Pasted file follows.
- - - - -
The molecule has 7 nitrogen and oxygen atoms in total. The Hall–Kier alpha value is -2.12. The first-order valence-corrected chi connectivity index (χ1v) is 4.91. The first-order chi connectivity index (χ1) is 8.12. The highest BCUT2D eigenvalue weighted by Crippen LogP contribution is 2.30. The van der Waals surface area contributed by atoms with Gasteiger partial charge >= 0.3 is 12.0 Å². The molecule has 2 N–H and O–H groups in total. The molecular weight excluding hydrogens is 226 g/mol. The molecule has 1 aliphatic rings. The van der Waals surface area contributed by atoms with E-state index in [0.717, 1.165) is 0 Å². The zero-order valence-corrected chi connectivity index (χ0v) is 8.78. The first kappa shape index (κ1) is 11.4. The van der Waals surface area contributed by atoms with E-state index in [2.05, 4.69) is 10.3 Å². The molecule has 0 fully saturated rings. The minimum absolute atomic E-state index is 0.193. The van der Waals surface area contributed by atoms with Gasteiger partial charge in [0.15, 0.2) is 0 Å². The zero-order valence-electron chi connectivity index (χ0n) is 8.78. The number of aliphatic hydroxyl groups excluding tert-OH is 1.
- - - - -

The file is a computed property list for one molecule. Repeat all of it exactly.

The molecule has 7 nitrogen and oxygen atoms in total. The Hall–Kier alpha value is -2.12. The first-order valence-corrected chi connectivity index (χ1v) is 4.91. The first-order chi connectivity index (χ1) is 8.12. The highest BCUT2D eigenvalue weighted by Crippen LogP contribution is 2.30. The van der Waals surface area contributed by atoms with Gasteiger partial charge >= 0.3 is 12.0 Å². The molecule has 2 N–H and O–H groups in total. The molecular weight excluding hydrogens is 226 g/mol. The molecule has 1 aliphatic rings. The van der Waals surface area contributed by atoms with E-state index in [0.717, 1.165) is 0 Å². The zero-order valence-corrected chi connectivity index (χ0v) is 8.78. The first kappa shape index (κ1) is 11.4. The van der Waals surface area contributed by atoms with E-state index in [2.05, 4.69) is 10.3 Å². The molecule has 0 fully saturated rings. The minimum absolute atomic E-state index is 0.193. The van der Waals surface area contributed by atoms with Gasteiger partial charge in [0.15, 0.2) is 0 Å². The zero-order valence-electron chi connectivity index (χ0n) is 8.78. The number of aliphatic hydroxyl groups excluding tert-OH is 1.